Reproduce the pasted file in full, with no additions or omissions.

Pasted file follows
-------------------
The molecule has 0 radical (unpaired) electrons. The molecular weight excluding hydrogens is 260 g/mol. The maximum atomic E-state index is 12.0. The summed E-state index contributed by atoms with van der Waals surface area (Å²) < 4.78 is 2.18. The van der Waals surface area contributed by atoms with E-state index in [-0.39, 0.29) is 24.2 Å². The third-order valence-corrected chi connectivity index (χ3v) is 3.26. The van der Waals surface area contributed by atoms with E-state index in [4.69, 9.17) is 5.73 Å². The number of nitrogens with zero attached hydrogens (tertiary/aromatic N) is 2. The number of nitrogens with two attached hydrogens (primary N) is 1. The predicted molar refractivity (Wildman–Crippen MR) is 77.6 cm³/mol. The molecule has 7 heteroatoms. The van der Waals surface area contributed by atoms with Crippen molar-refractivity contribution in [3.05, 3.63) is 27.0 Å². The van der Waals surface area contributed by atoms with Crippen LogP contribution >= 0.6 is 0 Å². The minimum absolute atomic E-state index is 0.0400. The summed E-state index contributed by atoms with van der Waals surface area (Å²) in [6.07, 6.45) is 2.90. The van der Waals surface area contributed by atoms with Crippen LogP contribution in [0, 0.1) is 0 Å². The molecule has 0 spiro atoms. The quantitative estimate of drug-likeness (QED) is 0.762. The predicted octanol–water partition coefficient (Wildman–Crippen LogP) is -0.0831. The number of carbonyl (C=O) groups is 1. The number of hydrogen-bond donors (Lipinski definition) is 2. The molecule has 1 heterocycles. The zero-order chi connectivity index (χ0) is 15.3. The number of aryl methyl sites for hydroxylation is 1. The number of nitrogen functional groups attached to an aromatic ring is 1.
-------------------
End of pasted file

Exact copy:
The molecule has 0 radical (unpaired) electrons. The molecular weight excluding hydrogens is 260 g/mol. The maximum atomic E-state index is 12.0. The summed E-state index contributed by atoms with van der Waals surface area (Å²) < 4.78 is 2.18. The van der Waals surface area contributed by atoms with E-state index in [-0.39, 0.29) is 24.2 Å². The third-order valence-corrected chi connectivity index (χ3v) is 3.26. The van der Waals surface area contributed by atoms with E-state index in [4.69, 9.17) is 5.73 Å². The number of nitrogens with zero attached hydrogens (tertiary/aromatic N) is 2. The number of nitrogens with two attached hydrogens (primary N) is 1. The predicted molar refractivity (Wildman–Crippen MR) is 77.6 cm³/mol. The molecule has 7 heteroatoms. The van der Waals surface area contributed by atoms with Crippen molar-refractivity contribution in [3.05, 3.63) is 27.0 Å². The van der Waals surface area contributed by atoms with Crippen LogP contribution >= 0.6 is 0 Å². The minimum absolute atomic E-state index is 0.0400. The summed E-state index contributed by atoms with van der Waals surface area (Å²) in [6.07, 6.45) is 2.90. The van der Waals surface area contributed by atoms with Crippen LogP contribution in [0, 0.1) is 0 Å². The molecule has 0 spiro atoms. The quantitative estimate of drug-likeness (QED) is 0.762. The predicted octanol–water partition coefficient (Wildman–Crippen LogP) is -0.0831. The number of carbonyl (C=O) groups is 1. The number of hydrogen-bond donors (Lipinski definition) is 2. The molecule has 1 heterocycles. The zero-order chi connectivity index (χ0) is 15.3. The number of aryl methyl sites for hydroxylation is 1. The number of nitrogen functional groups attached to an aromatic ring is 1.